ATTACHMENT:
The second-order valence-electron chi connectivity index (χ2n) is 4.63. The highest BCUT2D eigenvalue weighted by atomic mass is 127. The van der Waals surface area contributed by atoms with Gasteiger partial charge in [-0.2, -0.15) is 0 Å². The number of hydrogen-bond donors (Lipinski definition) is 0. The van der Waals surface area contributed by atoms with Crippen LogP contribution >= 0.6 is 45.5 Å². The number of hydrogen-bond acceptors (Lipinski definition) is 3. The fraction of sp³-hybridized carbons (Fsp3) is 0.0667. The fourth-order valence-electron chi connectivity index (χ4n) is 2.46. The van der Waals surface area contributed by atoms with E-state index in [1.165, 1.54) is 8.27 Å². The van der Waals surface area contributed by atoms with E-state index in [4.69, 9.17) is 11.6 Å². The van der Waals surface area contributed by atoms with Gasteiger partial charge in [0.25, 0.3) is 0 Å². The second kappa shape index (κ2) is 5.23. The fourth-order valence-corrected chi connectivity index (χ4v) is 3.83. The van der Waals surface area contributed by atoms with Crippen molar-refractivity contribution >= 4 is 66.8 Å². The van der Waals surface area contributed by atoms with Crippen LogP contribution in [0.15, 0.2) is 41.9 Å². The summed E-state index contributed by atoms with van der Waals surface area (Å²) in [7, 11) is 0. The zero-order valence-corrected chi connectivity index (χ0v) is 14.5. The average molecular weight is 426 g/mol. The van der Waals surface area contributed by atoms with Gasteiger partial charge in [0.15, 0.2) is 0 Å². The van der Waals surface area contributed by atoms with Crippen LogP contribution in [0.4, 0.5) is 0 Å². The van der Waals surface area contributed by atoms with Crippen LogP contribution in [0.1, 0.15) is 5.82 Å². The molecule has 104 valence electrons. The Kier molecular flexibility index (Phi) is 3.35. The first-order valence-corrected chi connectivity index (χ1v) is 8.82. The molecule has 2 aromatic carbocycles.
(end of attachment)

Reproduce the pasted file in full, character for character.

The second-order valence-electron chi connectivity index (χ2n) is 4.63. The highest BCUT2D eigenvalue weighted by atomic mass is 127. The van der Waals surface area contributed by atoms with Gasteiger partial charge in [-0.2, -0.15) is 0 Å². The number of hydrogen-bond donors (Lipinski definition) is 0. The van der Waals surface area contributed by atoms with Crippen LogP contribution >= 0.6 is 45.5 Å². The number of hydrogen-bond acceptors (Lipinski definition) is 3. The fraction of sp³-hybridized carbons (Fsp3) is 0.0667. The fourth-order valence-electron chi connectivity index (χ4n) is 2.46. The van der Waals surface area contributed by atoms with E-state index in [1.165, 1.54) is 8.27 Å². The van der Waals surface area contributed by atoms with E-state index in [4.69, 9.17) is 11.6 Å². The van der Waals surface area contributed by atoms with Gasteiger partial charge in [0.25, 0.3) is 0 Å². The second kappa shape index (κ2) is 5.23. The fourth-order valence-corrected chi connectivity index (χ4v) is 3.83. The van der Waals surface area contributed by atoms with Crippen molar-refractivity contribution >= 4 is 66.8 Å². The van der Waals surface area contributed by atoms with Crippen LogP contribution in [0.15, 0.2) is 41.9 Å². The summed E-state index contributed by atoms with van der Waals surface area (Å²) in [7, 11) is 0. The zero-order valence-corrected chi connectivity index (χ0v) is 14.5. The average molecular weight is 426 g/mol. The van der Waals surface area contributed by atoms with Gasteiger partial charge in [0.15, 0.2) is 0 Å². The van der Waals surface area contributed by atoms with Crippen LogP contribution in [0.4, 0.5) is 0 Å². The van der Waals surface area contributed by atoms with Crippen LogP contribution in [0.1, 0.15) is 5.82 Å². The molecule has 104 valence electrons. The Kier molecular flexibility index (Phi) is 3.35. The first-order valence-corrected chi connectivity index (χ1v) is 8.82. The molecule has 2 aromatic carbocycles.